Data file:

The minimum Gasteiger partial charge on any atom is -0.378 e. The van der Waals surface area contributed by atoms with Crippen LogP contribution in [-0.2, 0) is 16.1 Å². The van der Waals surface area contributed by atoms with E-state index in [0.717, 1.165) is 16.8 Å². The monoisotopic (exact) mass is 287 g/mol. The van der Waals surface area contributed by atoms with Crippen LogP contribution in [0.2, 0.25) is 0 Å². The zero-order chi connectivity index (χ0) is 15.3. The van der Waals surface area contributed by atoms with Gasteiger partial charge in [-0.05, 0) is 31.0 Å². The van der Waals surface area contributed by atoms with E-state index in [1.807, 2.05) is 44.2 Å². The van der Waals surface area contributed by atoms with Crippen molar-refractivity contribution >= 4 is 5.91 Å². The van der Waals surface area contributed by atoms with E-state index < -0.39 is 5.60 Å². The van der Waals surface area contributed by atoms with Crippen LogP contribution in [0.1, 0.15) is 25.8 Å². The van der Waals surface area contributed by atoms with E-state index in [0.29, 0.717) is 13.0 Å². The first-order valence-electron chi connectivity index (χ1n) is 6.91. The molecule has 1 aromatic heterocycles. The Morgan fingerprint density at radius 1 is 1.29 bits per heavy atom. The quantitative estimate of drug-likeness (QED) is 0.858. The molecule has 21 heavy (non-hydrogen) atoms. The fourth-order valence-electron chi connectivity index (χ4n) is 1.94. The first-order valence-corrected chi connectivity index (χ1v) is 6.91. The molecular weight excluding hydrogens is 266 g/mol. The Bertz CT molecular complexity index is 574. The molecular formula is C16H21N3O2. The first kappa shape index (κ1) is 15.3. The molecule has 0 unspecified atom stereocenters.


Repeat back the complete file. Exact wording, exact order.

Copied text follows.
The minimum Gasteiger partial charge on any atom is -0.378 e. The van der Waals surface area contributed by atoms with Crippen LogP contribution in [-0.2, 0) is 16.1 Å². The van der Waals surface area contributed by atoms with E-state index in [0.717, 1.165) is 16.8 Å². The monoisotopic (exact) mass is 287 g/mol. The van der Waals surface area contributed by atoms with Crippen LogP contribution in [0.2, 0.25) is 0 Å². The zero-order chi connectivity index (χ0) is 15.3. The van der Waals surface area contributed by atoms with Gasteiger partial charge in [-0.05, 0) is 31.0 Å². The van der Waals surface area contributed by atoms with E-state index in [1.807, 2.05) is 44.2 Å². The van der Waals surface area contributed by atoms with Crippen molar-refractivity contribution >= 4 is 5.91 Å². The van der Waals surface area contributed by atoms with E-state index < -0.39 is 5.60 Å². The van der Waals surface area contributed by atoms with Crippen LogP contribution in [0.1, 0.15) is 25.8 Å². The van der Waals surface area contributed by atoms with E-state index in [0.29, 0.717) is 13.0 Å². The first-order valence-electron chi connectivity index (χ1n) is 6.91. The molecule has 1 aromatic heterocycles. The Morgan fingerprint density at radius 1 is 1.29 bits per heavy atom. The quantitative estimate of drug-likeness (QED) is 0.858. The molecule has 21 heavy (non-hydrogen) atoms. The fourth-order valence-electron chi connectivity index (χ4n) is 1.94. The first-order valence-corrected chi connectivity index (χ1v) is 6.91. The molecular weight excluding hydrogens is 266 g/mol. The Bertz CT molecular complexity index is 574. The molecular formula is C16H21N3O2. The first kappa shape index (κ1) is 15.3. The molecule has 0 unspecified atom stereocenters.